Can you see what’s wrong with the ad tech ecosystem?

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Data’s FUBAR? Your Process is TARFU!

Screen Shot 2017-08-01 at 3.27.24 PMI’ve taken to ignoring most of the text in trade industry publications until I’ve looked at the numbers. Often, the math doesn’t match the narrative or tells another story completely.

Case in point: a couple of days ago, this article about an identity management platform showed up in AdExchanger with a brief case study about how the platform helped clean up a restaurant chain’s data. From the article:

After going through [vendor’s] pre-onboarding vetting process, one client, a casual dining restaurant popular with an older demographic, found that 13% of its file [emphasis mine] – between 13 million and 14 million records – were no longer alive.

The 13% had me fire up the calculator. That means the restaurant chain had 100-108MM records in their database. There are 51.3MM Americans aged 65+, which means “older” to me. Assuming the restaurant chain’s marketers are the typical Millennial-obsessed frauds populating many marketing departments, “older” might mean the 135.2MM 45+ US adults.

In the former case you’ve got maybe 2 records per “older” U.S. adult and in the latter it implies you’ve got 80% of all “older” adults on file. Nobody has 80% penetration, particularly in a business where lots of people still pay with cash and offer no PII in exchange for lunch.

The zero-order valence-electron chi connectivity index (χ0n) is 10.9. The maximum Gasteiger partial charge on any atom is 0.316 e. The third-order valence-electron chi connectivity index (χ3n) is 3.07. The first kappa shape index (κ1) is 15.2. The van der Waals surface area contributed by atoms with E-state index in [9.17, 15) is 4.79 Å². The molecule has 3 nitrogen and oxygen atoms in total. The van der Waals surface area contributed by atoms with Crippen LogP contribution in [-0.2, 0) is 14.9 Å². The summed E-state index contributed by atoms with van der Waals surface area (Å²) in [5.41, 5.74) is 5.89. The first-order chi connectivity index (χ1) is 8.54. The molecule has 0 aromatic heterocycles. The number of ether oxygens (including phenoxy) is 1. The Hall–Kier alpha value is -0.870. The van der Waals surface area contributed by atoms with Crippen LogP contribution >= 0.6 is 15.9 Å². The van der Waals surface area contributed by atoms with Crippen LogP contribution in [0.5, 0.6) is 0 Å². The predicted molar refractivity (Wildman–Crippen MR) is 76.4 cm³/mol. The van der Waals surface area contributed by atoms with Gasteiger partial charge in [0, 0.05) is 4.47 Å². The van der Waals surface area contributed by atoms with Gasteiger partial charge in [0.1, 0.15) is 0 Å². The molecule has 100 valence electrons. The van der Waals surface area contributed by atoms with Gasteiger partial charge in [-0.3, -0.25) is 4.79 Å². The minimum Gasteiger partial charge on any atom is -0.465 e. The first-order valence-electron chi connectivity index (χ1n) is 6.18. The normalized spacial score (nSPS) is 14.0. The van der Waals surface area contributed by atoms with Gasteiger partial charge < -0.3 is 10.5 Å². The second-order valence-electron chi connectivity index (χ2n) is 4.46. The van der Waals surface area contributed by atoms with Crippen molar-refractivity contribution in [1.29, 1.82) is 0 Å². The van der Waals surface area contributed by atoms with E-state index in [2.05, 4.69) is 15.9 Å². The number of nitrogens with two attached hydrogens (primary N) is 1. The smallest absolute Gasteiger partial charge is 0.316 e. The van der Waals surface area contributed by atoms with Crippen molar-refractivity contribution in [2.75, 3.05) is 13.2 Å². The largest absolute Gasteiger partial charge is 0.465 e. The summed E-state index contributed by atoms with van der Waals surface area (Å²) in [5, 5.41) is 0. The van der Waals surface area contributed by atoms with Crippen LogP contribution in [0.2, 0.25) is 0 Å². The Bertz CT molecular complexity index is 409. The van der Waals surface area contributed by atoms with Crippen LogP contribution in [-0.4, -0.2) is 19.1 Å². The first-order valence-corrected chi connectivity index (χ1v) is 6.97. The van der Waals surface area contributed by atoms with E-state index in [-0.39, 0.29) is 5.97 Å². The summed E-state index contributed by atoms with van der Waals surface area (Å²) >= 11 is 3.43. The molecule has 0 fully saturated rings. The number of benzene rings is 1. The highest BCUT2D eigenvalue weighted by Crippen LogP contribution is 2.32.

Stop right there, do not pass go, do not collect $200. There is no way either of those numbers are right. You don’t need a vendor to tell you that about your file, if you’re competent. And it gets worse when we look at the deceased rate.

The mortality rate for 55-64 year olds is .878% (NIH stats, 2007), 2.01% for 65-77 year olds, 5.01% for 75-84 year olds and 13% for 85+.

In a good file, per industry standards, perhaps .5% to 1.0% of your records will be deceased. It’s a little lower for younger customers in a well maintained file and a little higher for older customers in an inadequately managed file.

Assuming the business is growing at the rate of GDP and adding records at roughly that rate, they’re probably losing ~0.8%-ish of their customers annually to the Grim Reaper.

A 13% deceased rate is FUBAR. And all the identity in the world isn’t going to fix it. They’ve got a gigantic process problem there. Either:

  • They’ve got a database as old as the hills, or;
  • They’re pouring in lots of duplicate records of dead people, or;